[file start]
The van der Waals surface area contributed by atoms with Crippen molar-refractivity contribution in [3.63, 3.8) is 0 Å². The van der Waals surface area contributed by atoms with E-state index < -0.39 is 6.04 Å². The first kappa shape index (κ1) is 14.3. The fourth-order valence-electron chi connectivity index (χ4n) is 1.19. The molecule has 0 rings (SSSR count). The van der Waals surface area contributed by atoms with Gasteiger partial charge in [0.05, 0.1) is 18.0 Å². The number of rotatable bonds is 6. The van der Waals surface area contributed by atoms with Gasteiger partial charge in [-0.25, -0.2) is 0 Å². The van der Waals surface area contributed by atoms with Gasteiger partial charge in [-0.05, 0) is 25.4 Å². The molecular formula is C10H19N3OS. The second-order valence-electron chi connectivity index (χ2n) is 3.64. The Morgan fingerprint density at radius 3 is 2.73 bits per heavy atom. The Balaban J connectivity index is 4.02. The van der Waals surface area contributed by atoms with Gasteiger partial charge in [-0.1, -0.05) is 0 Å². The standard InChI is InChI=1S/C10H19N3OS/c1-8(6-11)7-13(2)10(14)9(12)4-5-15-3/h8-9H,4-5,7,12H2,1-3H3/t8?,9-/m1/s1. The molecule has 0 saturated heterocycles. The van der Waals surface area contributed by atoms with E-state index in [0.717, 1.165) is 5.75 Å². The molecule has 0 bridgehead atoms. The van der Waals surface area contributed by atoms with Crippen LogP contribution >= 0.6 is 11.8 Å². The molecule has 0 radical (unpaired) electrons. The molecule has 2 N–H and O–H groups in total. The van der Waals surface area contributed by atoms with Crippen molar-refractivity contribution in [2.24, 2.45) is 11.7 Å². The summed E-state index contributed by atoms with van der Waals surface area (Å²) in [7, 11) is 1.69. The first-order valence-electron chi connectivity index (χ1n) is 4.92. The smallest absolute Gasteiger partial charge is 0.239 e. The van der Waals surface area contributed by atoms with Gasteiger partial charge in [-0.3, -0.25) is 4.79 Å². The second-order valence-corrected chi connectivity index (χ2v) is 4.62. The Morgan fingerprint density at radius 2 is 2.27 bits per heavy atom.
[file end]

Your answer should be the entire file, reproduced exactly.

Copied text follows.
The van der Waals surface area contributed by atoms with Crippen molar-refractivity contribution in [3.63, 3.8) is 0 Å². The van der Waals surface area contributed by atoms with E-state index < -0.39 is 6.04 Å². The first kappa shape index (κ1) is 14.3. The fourth-order valence-electron chi connectivity index (χ4n) is 1.19. The molecule has 0 rings (SSSR count). The van der Waals surface area contributed by atoms with Gasteiger partial charge in [0.05, 0.1) is 18.0 Å². The number of rotatable bonds is 6. The van der Waals surface area contributed by atoms with Gasteiger partial charge in [-0.25, -0.2) is 0 Å². The van der Waals surface area contributed by atoms with Gasteiger partial charge in [-0.05, 0) is 25.4 Å². The molecular formula is C10H19N3OS. The second-order valence-electron chi connectivity index (χ2n) is 3.64. The Morgan fingerprint density at radius 3 is 2.73 bits per heavy atom. The Balaban J connectivity index is 4.02. The van der Waals surface area contributed by atoms with Gasteiger partial charge in [-0.1, -0.05) is 0 Å². The standard InChI is InChI=1S/C10H19N3OS/c1-8(6-11)7-13(2)10(14)9(12)4-5-15-3/h8-9H,4-5,7,12H2,1-3H3/t8?,9-/m1/s1. The molecule has 0 saturated heterocycles. The van der Waals surface area contributed by atoms with E-state index in [0.717, 1.165) is 5.75 Å². The molecule has 0 bridgehead atoms. The van der Waals surface area contributed by atoms with Crippen LogP contribution >= 0.6 is 11.8 Å². The molecule has 0 radical (unpaired) electrons. The molecule has 2 N–H and O–H groups in total. The van der Waals surface area contributed by atoms with Crippen molar-refractivity contribution in [2.24, 2.45) is 11.7 Å². The summed E-state index contributed by atoms with van der Waals surface area (Å²) in [7, 11) is 1.69. The first-order valence-electron chi connectivity index (χ1n) is 4.92. The smallest absolute Gasteiger partial charge is 0.239 e. The van der Waals surface area contributed by atoms with Gasteiger partial charge in [-0.3, -0.25) is 4.79 Å². The second-order valence-corrected chi connectivity index (χ2v) is 4.62. The Morgan fingerprint density at radius 2 is 2.27 bits per heavy atom.